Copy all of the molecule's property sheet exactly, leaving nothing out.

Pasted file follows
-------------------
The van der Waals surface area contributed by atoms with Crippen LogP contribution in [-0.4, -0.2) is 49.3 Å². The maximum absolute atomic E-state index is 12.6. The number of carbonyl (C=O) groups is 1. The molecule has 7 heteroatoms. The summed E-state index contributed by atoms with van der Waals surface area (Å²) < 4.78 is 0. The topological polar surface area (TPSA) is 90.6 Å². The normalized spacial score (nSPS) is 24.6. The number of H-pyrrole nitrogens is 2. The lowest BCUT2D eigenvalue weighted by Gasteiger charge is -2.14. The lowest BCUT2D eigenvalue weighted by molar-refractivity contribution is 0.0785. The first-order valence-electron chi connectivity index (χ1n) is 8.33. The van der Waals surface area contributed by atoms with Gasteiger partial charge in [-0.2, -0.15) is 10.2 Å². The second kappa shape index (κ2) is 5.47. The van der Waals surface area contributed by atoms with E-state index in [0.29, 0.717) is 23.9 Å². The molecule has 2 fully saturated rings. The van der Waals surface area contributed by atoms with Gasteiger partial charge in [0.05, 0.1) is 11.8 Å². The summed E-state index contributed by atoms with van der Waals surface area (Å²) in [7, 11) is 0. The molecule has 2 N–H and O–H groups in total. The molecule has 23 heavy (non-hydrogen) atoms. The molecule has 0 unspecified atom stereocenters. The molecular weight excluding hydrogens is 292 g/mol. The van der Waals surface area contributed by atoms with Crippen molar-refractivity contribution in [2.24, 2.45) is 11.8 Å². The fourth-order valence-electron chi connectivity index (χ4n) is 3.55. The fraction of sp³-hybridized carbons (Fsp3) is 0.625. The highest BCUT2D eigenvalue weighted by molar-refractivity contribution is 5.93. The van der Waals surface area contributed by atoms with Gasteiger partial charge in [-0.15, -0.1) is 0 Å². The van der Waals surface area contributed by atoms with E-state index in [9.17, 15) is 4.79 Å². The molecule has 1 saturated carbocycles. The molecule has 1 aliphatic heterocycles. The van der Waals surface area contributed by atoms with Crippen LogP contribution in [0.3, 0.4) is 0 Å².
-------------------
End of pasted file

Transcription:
The van der Waals surface area contributed by atoms with Crippen LogP contribution in [-0.4, -0.2) is 49.3 Å². The maximum absolute atomic E-state index is 12.6. The number of carbonyl (C=O) groups is 1. The molecule has 7 heteroatoms. The summed E-state index contributed by atoms with van der Waals surface area (Å²) < 4.78 is 0. The topological polar surface area (TPSA) is 90.6 Å². The normalized spacial score (nSPS) is 24.6. The number of H-pyrrole nitrogens is 2. The lowest BCUT2D eigenvalue weighted by Gasteiger charge is -2.14. The lowest BCUT2D eigenvalue weighted by molar-refractivity contribution is 0.0785. The first-order valence-electron chi connectivity index (χ1n) is 8.33. The van der Waals surface area contributed by atoms with Gasteiger partial charge in [-0.2, -0.15) is 10.2 Å². The second kappa shape index (κ2) is 5.47. The van der Waals surface area contributed by atoms with E-state index in [0.29, 0.717) is 23.9 Å². The molecule has 2 fully saturated rings. The van der Waals surface area contributed by atoms with Gasteiger partial charge in [0.05, 0.1) is 11.8 Å². The summed E-state index contributed by atoms with van der Waals surface area (Å²) in [7, 11) is 0. The molecule has 2 N–H and O–H groups in total. The molecule has 23 heavy (non-hydrogen) atoms. The molecule has 0 unspecified atom stereocenters. The molecular weight excluding hydrogens is 292 g/mol. The van der Waals surface area contributed by atoms with Crippen molar-refractivity contribution in [2.24, 2.45) is 11.8 Å². The fourth-order valence-electron chi connectivity index (χ4n) is 3.55. The fraction of sp³-hybridized carbons (Fsp3) is 0.625. The highest BCUT2D eigenvalue weighted by molar-refractivity contribution is 5.93. The van der Waals surface area contributed by atoms with Gasteiger partial charge in [-0.15, -0.1) is 0 Å². The van der Waals surface area contributed by atoms with E-state index in [9.17, 15) is 4.79 Å². The molecule has 1 saturated carbocycles. The molecule has 1 aliphatic heterocycles. The van der Waals surface area contributed by atoms with Crippen LogP contribution in [0.3, 0.4) is 0 Å².